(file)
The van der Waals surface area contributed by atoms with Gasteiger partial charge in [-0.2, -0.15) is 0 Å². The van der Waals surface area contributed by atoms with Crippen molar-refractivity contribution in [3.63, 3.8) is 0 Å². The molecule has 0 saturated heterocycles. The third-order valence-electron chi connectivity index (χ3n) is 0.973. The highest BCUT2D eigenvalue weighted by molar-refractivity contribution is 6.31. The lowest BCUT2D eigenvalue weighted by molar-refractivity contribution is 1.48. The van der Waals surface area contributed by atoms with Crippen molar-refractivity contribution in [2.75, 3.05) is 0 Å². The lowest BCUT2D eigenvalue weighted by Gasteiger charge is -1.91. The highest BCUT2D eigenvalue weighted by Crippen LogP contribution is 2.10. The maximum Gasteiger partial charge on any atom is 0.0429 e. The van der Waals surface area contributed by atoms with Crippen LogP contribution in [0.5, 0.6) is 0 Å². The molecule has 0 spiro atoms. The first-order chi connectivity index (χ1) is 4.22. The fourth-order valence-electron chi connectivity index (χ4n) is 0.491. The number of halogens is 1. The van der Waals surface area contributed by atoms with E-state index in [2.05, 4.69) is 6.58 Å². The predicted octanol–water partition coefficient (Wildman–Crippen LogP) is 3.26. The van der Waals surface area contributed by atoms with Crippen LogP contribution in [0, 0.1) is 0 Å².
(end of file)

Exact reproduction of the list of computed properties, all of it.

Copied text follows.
The van der Waals surface area contributed by atoms with Gasteiger partial charge in [-0.2, -0.15) is 0 Å². The van der Waals surface area contributed by atoms with Crippen molar-refractivity contribution in [3.63, 3.8) is 0 Å². The molecule has 0 saturated heterocycles. The third-order valence-electron chi connectivity index (χ3n) is 0.973. The highest BCUT2D eigenvalue weighted by molar-refractivity contribution is 6.31. The lowest BCUT2D eigenvalue weighted by molar-refractivity contribution is 1.48. The van der Waals surface area contributed by atoms with Crippen molar-refractivity contribution in [2.75, 3.05) is 0 Å². The lowest BCUT2D eigenvalue weighted by Gasteiger charge is -1.91. The highest BCUT2D eigenvalue weighted by Crippen LogP contribution is 2.10. The maximum Gasteiger partial charge on any atom is 0.0429 e. The van der Waals surface area contributed by atoms with Crippen LogP contribution in [0.5, 0.6) is 0 Å². The molecule has 0 spiro atoms. The first-order chi connectivity index (χ1) is 4.22. The fourth-order valence-electron chi connectivity index (χ4n) is 0.491. The number of halogens is 1. The van der Waals surface area contributed by atoms with E-state index in [2.05, 4.69) is 6.58 Å². The predicted octanol–water partition coefficient (Wildman–Crippen LogP) is 3.26. The van der Waals surface area contributed by atoms with Crippen LogP contribution in [0, 0.1) is 0 Å².